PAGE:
Realizing and Protecting Your Personal Worth

Your income is important, but what you earn is not what you’re worth. Find out how to put more focus on building wealth.

Dentists and specialists are some of the highest paid individuals in the country, frequently appearing in top 10 lists of highest paid jobs in the US. Did you know that US News recently ranked dentists as one of the top careers in the country? If dentists are making such great money, why do so many struggle to build a successful retirement?

The answer is complex, and the reason why good financial advisors have jobs. I think it starts with a common misconception: “The more I make, the more successful I am.” The truth is, a great income doesn’t guarantee a successful retirement. In fact, in many ways it can make it even HARDER to retire successfully.

Worth Is More Important Than Income

One beautiful spring afternoon in 1984, Bill and Jim graduated from dental school. They were very similar: More talented than average, very personable and filled with ambition. It’s now 2014 – 30 years after graduation from the University of Maryland.

They got together with their wives for dinner to catch up on old times.  In many ways, they were still very much alike: Happily married, four children, with great reputations in the community.

But there was a difference. Jim was thinking of adding a fifth work day to improve collections. But Bill was happily retired, spending most of his days, fishing, traveling & skiing with his grandkids.

What made the difference?  They’ve both had very similar incomes every year since they started practicing. So how did Jim end up with such a different result?

It’s not intelligence or talent or dedication, and certainly not a lack of ambition. The difference is this: Bill was worth more. Bill made small, incrementally better financial decisions during his career, resulting in a higher personal worth at an earlier age.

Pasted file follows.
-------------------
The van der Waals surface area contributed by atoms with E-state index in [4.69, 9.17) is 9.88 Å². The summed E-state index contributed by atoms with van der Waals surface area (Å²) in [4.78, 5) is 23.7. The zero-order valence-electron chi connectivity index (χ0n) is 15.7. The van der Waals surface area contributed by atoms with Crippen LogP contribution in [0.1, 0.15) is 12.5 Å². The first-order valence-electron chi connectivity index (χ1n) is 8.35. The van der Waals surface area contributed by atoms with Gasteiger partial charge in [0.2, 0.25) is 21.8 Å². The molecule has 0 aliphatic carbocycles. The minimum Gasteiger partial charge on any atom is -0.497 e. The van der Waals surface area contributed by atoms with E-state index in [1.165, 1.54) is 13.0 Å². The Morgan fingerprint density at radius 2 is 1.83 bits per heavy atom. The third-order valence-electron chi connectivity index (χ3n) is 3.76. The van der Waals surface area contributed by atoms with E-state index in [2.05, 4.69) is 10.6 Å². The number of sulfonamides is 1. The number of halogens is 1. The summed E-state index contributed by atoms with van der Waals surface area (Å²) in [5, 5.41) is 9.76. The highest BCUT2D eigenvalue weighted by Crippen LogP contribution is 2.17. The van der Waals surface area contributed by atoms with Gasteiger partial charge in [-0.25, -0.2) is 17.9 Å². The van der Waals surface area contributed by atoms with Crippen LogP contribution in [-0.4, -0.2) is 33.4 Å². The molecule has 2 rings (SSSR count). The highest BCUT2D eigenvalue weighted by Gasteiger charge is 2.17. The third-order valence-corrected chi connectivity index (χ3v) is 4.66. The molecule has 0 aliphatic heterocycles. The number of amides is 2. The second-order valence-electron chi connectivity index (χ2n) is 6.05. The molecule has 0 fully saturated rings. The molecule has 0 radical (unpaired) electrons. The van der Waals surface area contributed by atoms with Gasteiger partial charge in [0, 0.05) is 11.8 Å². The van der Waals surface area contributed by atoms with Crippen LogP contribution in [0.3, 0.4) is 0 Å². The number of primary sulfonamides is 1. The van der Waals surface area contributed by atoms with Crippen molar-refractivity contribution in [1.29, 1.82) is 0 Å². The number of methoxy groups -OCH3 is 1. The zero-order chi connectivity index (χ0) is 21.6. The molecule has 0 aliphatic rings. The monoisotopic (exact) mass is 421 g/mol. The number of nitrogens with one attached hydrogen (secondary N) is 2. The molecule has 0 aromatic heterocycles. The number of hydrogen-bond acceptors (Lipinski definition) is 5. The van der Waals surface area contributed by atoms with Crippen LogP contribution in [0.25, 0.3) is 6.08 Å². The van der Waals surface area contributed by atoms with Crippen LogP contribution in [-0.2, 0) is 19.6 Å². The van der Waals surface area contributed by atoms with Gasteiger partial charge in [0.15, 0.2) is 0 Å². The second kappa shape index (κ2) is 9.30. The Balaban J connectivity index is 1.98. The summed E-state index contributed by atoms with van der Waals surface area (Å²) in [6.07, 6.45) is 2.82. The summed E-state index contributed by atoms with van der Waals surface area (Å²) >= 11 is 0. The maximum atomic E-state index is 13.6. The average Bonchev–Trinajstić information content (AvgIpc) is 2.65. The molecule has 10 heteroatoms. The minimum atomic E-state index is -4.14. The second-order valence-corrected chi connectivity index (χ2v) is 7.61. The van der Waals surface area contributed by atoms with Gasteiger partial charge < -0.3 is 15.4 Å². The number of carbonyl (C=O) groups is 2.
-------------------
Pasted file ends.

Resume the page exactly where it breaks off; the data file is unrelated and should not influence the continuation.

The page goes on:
And that’s why I’m writing this post – to help you start to see the difference between your income and your personal worth.  If your personal worth is high enough, you can achieve financial freedom, and retire on time. Each decision you make has an effect on your personal worth.

It wasn’t just one thing; it was a lot of things.  Maybe it was the fact that Jim paid a little higher interest on his real estate loans, bought a slightly larger home, spent a little too much on vacations, kept a little too much money in his business checking account, and delayed important decisions like maximizing his retirement plan contributions.

Remember this: what you earn is not what you’re worth; your worth is more important than your income.

Bill and Jim earned the same income.  But they ended up in two entirely different places.

In order to have a secure retirement, you need to strategically grow your personal worth monthly and annually, and you need a plan of attack so that you avoid decisions that undermine it.

How Can I Determine My Personal Worth?

Your personal “worth” is calculated like this:

YOUR STUFF (ASSETS) – YOUR LOANS (LIABILITIES) = YOUR PERSONAL WORTH (NET WORTH).

The first step in figuring out your personal worth is identifying your assets. Assets include, but are not limited to: cash, mutual funds, retirement, real estate and practice value. Now subtract all of your debts (i.e. student loans, equipment, practice, mortgages, building, etc.). The difference is your personal worth.

If you want to prepare for a successful retirement, you absolutely need to know what your worth is and review this figure on a regular basis. By doing this, you’ll naturally make decisions that increase your worth over time.

More importantly, you need to measure how much your personal worth is increasing or decreasing over time. This will help you make adjustments and correct course early on and can help you from spending time in the hurt tank.

Protecting Your Personal Worth

The key to making intelligent decisions with your money is the awareness that all financial decisions either increase or decrease your net worth.

For example, your net worth grows when you pay off a debt, pile up cash in your business checking account, or make wise investments. On the other hand, it declines when you take out that equipment loan or put in that swimming pool.

I’m not here to say that all financial decisions have to increase your personal worth. Sometimes there are expenses we make simply because we can afford it. But, the point is this: earning a great income has a way of making people feel too comfortable about their ability to retire successfully. We’ve seen it many times at Dentist Advisors. As experienced financial advisors, we make sure your future retirement is secured by helping you realize and protect your personal worth.


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